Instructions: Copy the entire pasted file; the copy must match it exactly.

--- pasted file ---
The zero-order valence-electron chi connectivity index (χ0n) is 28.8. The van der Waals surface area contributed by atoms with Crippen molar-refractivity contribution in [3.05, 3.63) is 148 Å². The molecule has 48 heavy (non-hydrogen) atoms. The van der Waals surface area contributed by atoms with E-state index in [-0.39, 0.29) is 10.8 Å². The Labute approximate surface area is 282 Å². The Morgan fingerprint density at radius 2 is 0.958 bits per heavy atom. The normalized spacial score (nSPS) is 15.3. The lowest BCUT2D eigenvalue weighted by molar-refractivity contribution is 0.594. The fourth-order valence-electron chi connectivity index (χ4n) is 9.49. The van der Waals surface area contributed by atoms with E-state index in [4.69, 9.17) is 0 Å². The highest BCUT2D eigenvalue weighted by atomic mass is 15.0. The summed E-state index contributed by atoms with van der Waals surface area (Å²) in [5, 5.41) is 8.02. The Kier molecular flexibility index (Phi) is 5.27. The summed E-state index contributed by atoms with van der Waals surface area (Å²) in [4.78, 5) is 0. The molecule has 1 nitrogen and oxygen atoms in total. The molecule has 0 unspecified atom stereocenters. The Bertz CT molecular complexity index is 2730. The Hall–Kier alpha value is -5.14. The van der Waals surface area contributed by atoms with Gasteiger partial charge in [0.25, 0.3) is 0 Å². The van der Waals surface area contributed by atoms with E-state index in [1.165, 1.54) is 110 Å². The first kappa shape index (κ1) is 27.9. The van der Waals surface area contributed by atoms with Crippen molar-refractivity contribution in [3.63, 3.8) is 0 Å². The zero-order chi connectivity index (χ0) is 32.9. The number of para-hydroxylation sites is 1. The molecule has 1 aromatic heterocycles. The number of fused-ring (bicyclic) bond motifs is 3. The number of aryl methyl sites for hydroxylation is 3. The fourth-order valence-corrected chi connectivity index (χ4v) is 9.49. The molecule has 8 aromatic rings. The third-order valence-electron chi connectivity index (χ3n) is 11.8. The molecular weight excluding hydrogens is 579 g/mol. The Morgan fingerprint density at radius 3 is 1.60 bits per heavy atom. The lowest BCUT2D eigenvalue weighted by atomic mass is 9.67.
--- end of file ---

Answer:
The zero-order valence-electron chi connectivity index (χ0n) is 28.8. The van der Waals surface area contributed by atoms with Crippen molar-refractivity contribution in [3.05, 3.63) is 148 Å². The molecule has 48 heavy (non-hydrogen) atoms. The van der Waals surface area contributed by atoms with E-state index in [-0.39, 0.29) is 10.8 Å². The Labute approximate surface area is 282 Å². The Morgan fingerprint density at radius 2 is 0.958 bits per heavy atom. The normalized spacial score (nSPS) is 15.3. The lowest BCUT2D eigenvalue weighted by molar-refractivity contribution is 0.594. The fourth-order valence-electron chi connectivity index (χ4n) is 9.49. The van der Waals surface area contributed by atoms with E-state index in [4.69, 9.17) is 0 Å². The highest BCUT2D eigenvalue weighted by atomic mass is 15.0. The summed E-state index contributed by atoms with van der Waals surface area (Å²) in [5, 5.41) is 8.02. The Kier molecular flexibility index (Phi) is 5.27. The summed E-state index contributed by atoms with van der Waals surface area (Å²) in [4.78, 5) is 0. The molecule has 1 nitrogen and oxygen atoms in total. The molecule has 0 unspecified atom stereocenters. The Bertz CT molecular complexity index is 2730. The Hall–Kier alpha value is -5.14. The van der Waals surface area contributed by atoms with Gasteiger partial charge in [0.25, 0.3) is 0 Å². The van der Waals surface area contributed by atoms with E-state index in [1.165, 1.54) is 110 Å². The first kappa shape index (κ1) is 27.9. The van der Waals surface area contributed by atoms with Crippen molar-refractivity contribution in [3.63, 3.8) is 0 Å². The zero-order chi connectivity index (χ0) is 32.9. The number of para-hydroxylation sites is 1. The molecule has 1 aromatic heterocycles. The number of fused-ring (bicyclic) bond motifs is 3. The number of aryl methyl sites for hydroxylation is 3. The fourth-order valence-corrected chi connectivity index (χ4v) is 9.49. The molecule has 8 aromatic rings. The third-order valence-electron chi connectivity index (χ3n) is 11.8. The molecular weight excluding hydrogens is 579 g/mol. The Morgan fingerprint density at radius 3 is 1.60 bits per heavy atom. The lowest BCUT2D eigenvalue weighted by atomic mass is 9.67.